Poll shows White House race still tight
WASHINGTON — Republican Mitt Romney's selection of Rep. Paul Ryan of Wisconsin as his running mate has not altered the race against President Barack Obama, and the campaign remains very close with less than three months to go, a new Associated Press-GfK poll shows.
Overall, 47 percent of registered voters said they planned to back Obama and Vice President Joe Biden in November while 46 percent favored Romney and Ryan. That's a statistical tie not much changed from an AP-GfK survey in June, when the split was 47 percent for the president to 44 percent for Romney.
At the same time, there's a far wider gap when people were asked who they thought would win. Some 58 percent of adults said they expected Obama to be re-elected, while just 32 percent said they thought he'd be voted out of office.
Obama's approval rating held steady at about an even split, with 49 percent saying they approve of the way he's handling his job and another 49 percent saying they disapprove.
The president remains more positively viewed than Romney and continues to be seen as more empathetic. Some 53 percent of adults hold a "favorable" opinion of the president, compared with just 44 percent who view Romney favorably. Obama also held a commanding lead among voters as the candidate who better "understands the problems of people like you," 51 percent to 36 percent for Romney. Some 50 percent see him as a stronger leader than Romney; 41 percent see Romney as stronger.
After just over a week on the campaign trail, Ryan has a 38 percent favorable rating among adults, while 34 percent see him unfavorably. Among registered voters, his numbers are slightly better — 40 percent favorable to 34 percent unfavorable. Ryan remains unknown to about a quarter of voters.
Romney put the 42-year-old conservative chairman of the House of Representatives Budget Committee on the ticket Aug. 11. The AP-GfK Poll was conducted Aug. 16-20.
Romney and Ryan will be crowned as the Republican presidential and vice presidential nominees next week at the Republican National Convention in Tampa, Florida. The Democrats hold their convention the following week in Charlotte, North Carolina.
The closely locked contest reflects deep partisan divisions across the country.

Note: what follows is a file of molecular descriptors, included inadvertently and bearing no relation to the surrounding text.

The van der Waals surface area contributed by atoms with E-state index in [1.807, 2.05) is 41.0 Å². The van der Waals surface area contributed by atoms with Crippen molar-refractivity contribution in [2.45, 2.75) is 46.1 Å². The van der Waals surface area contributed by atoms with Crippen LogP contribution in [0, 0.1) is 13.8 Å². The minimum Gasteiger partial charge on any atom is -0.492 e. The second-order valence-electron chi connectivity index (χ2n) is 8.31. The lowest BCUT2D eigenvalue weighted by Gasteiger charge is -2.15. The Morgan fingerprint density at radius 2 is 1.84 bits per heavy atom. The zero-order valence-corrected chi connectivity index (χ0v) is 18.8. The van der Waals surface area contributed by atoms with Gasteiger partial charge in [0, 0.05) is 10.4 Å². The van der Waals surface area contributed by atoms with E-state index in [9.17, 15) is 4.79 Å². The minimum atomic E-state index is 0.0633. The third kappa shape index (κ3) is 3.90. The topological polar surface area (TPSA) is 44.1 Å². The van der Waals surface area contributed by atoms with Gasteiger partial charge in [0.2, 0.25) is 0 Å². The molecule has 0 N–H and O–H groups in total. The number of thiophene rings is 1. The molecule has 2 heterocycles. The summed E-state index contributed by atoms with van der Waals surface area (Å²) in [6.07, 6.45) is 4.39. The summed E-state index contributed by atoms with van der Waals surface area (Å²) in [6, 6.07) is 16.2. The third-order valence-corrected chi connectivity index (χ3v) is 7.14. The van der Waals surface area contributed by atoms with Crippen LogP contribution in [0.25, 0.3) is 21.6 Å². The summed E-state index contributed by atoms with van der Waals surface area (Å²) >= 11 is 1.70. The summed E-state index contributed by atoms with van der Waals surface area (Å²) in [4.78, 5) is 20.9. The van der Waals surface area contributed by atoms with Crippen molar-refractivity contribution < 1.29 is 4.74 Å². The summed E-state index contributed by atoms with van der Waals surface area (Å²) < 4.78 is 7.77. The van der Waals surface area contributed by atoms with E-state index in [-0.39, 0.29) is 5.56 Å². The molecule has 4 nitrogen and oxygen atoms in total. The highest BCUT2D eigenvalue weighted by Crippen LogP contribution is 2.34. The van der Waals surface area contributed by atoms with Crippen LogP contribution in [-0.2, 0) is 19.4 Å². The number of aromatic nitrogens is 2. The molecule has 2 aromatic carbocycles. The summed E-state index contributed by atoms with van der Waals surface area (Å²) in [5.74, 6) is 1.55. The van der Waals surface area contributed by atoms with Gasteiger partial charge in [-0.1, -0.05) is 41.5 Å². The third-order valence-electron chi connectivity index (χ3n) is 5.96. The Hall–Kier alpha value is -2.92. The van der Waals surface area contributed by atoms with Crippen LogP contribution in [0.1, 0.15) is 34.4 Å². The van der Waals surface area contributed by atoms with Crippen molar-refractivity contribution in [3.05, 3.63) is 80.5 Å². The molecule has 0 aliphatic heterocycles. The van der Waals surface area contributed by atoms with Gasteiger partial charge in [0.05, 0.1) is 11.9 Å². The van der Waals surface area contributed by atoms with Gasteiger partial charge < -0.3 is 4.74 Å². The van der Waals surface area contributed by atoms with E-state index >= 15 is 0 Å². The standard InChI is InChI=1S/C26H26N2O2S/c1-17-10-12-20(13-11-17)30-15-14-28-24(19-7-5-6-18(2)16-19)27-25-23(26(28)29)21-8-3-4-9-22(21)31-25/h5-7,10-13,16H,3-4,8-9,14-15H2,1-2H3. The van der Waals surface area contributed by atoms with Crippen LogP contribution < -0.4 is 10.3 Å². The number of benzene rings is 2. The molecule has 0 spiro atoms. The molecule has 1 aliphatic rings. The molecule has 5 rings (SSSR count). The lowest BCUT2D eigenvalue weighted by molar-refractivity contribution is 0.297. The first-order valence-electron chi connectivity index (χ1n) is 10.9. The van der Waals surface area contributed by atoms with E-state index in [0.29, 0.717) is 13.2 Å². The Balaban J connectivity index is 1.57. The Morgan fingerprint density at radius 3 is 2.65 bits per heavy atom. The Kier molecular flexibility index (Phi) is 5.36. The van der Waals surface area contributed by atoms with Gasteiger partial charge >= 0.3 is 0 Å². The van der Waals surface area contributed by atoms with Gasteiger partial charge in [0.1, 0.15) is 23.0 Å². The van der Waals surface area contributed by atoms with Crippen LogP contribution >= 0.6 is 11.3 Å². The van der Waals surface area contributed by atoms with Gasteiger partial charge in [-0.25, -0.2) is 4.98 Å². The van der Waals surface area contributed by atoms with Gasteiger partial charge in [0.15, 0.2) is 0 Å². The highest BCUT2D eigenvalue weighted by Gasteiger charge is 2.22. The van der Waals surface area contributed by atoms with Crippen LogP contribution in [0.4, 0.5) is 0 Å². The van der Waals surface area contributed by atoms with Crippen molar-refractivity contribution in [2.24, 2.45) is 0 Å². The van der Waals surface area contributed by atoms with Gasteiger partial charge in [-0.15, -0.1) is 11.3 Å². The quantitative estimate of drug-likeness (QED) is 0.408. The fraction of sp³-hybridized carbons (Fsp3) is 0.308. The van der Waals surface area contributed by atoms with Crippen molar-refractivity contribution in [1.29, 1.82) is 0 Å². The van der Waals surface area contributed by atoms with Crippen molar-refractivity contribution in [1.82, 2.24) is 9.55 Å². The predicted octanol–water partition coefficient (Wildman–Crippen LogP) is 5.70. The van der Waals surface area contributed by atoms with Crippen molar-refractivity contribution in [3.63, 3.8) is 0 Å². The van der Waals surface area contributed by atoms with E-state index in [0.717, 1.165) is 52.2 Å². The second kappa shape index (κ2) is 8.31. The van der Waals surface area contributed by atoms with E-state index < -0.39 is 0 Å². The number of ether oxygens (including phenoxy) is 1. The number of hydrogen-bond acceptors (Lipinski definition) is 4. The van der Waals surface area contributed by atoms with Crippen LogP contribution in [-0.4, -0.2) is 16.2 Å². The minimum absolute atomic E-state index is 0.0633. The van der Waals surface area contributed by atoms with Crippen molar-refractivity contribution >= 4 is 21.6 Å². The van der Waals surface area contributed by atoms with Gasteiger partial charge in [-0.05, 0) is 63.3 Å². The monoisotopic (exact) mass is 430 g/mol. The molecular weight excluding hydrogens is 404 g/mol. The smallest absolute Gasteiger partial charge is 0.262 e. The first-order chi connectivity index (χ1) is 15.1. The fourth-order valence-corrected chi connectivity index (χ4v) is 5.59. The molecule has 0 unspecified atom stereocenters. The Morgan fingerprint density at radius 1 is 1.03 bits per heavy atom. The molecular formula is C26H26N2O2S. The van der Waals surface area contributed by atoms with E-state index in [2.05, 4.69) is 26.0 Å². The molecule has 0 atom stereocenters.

Among true independents, those who say they do not lean toward either party, the share of undecided voters is declining, with each candidate picking up new support at about the same pace. However, Romney maintains an advantage with the group, with the backing of 41 percent of independents to Obama's 30 percent. Some 21 percent still say they support neither candidate.
Among all voters, 23 percent are undecided or say they have not yet committed to their candidate.
The frail economy, with the unemployment rate hovering at 8.3 percent more than three years after the deep recession officially ended, remains the No. 1 issue. Nine in 10 call it important for them and half of voters say it is "extremely important," outpacing all other issues tested by at least 10 percentage points. Two-thirds in the poll described the economy as poor.
Registered voters split about evenly between the two candidates on who they'd trust more to handle the economy, with 48 percent favoring Romney and 44 percent Obama. They are also about evenly divided on who would do more to create jobs, 47 percent for Romney to 43 percent for Obama. Among independent voters, Romney has a big lead over the president on handling the economy — 46 percent to 27 percent.
Romney often appeals to his business background as proof that he could better manage the federal government, and the poll finds that overall, voters are more apt to trust him to handle the federal budget deficit over Obama by a 50 percent to 40 percent margin.
But it's unlikely that Ryan's background in authoring Republican budgets will boost them as an issue in the campaign. The share of adults saying the budget deficit was deeply important to them dropped from 75 percent in February to 69 percent in the new poll.
Obama holds a clear edge among voters on handling social issues such as abortion, 52 percent to 35 percent, and a narrow one on handling the federal Medicare program for the elderly, 48 percent to 42 percent. Medicare has grabbed a lot of attention as an issue lately, with Ryan's proposals to partly change the program drawing criticism from Obama and other Democrats.
Of those who said Medicare is an extremely important issue, 49 percent say they plan to vote for Obama and 44 percent for Romney.
Thirty-five percent overall say things in the nation are heading in the "right direction," up from 31 percent in June.
The poll involved landline and cellphone interviews with 1,006 adults nationwide, including 885 registered voters, Results for the full sample have a margin of sampling error of plus or minus 3.9, while it's 4.1 points for registered voters.
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